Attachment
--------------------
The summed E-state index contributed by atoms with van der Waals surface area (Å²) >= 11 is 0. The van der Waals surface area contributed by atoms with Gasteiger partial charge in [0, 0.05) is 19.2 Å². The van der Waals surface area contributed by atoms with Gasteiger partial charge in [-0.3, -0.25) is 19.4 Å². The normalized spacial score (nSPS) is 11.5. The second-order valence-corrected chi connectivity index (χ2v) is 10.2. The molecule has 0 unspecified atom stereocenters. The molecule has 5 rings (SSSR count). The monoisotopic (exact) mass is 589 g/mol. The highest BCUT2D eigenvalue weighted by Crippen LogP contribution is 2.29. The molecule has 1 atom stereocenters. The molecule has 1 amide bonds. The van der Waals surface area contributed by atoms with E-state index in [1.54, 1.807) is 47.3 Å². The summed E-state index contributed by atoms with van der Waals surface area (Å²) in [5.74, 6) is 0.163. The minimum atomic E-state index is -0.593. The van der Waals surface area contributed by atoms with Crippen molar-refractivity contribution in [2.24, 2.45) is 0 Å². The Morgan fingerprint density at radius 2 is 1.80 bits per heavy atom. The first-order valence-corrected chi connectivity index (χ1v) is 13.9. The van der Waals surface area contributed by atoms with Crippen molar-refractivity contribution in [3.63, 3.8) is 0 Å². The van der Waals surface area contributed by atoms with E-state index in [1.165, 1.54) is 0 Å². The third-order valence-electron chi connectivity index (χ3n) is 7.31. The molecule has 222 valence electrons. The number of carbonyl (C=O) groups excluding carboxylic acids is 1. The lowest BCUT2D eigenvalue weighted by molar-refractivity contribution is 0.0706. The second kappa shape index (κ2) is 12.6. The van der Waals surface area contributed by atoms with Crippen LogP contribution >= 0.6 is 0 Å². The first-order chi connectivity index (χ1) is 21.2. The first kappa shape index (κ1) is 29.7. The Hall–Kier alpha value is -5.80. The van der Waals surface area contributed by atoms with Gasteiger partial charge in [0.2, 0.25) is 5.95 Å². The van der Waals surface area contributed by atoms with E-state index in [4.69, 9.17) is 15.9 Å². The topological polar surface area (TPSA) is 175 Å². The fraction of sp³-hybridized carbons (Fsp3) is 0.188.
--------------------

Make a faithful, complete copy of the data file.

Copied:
The summed E-state index contributed by atoms with van der Waals surface area (Å²) >= 11 is 0. The van der Waals surface area contributed by atoms with Gasteiger partial charge in [0, 0.05) is 19.2 Å². The van der Waals surface area contributed by atoms with Gasteiger partial charge in [-0.3, -0.25) is 19.4 Å². The normalized spacial score (nSPS) is 11.5. The second-order valence-corrected chi connectivity index (χ2v) is 10.2. The molecule has 0 unspecified atom stereocenters. The molecule has 5 rings (SSSR count). The monoisotopic (exact) mass is 589 g/mol. The highest BCUT2D eigenvalue weighted by Crippen LogP contribution is 2.29. The molecule has 1 atom stereocenters. The molecule has 1 amide bonds. The van der Waals surface area contributed by atoms with E-state index in [1.54, 1.807) is 47.3 Å². The summed E-state index contributed by atoms with van der Waals surface area (Å²) in [5.74, 6) is 0.163. The minimum atomic E-state index is -0.593. The van der Waals surface area contributed by atoms with Crippen molar-refractivity contribution in [2.24, 2.45) is 0 Å². The Morgan fingerprint density at radius 2 is 1.80 bits per heavy atom. The first-order valence-corrected chi connectivity index (χ1v) is 13.9. The van der Waals surface area contributed by atoms with Crippen molar-refractivity contribution in [3.63, 3.8) is 0 Å². The van der Waals surface area contributed by atoms with E-state index in [1.165, 1.54) is 0 Å². The third-order valence-electron chi connectivity index (χ3n) is 7.31. The molecule has 222 valence electrons. The number of carbonyl (C=O) groups excluding carboxylic acids is 1. The lowest BCUT2D eigenvalue weighted by molar-refractivity contribution is 0.0706. The second kappa shape index (κ2) is 12.6. The van der Waals surface area contributed by atoms with Crippen LogP contribution >= 0.6 is 0 Å². The first-order chi connectivity index (χ1) is 21.2. The first kappa shape index (κ1) is 29.7. The Hall–Kier alpha value is -5.80. The van der Waals surface area contributed by atoms with Gasteiger partial charge in [0.2, 0.25) is 5.95 Å². The van der Waals surface area contributed by atoms with E-state index in [4.69, 9.17) is 15.9 Å². The topological polar surface area (TPSA) is 175 Å². The fraction of sp³-hybridized carbons (Fsp3) is 0.188.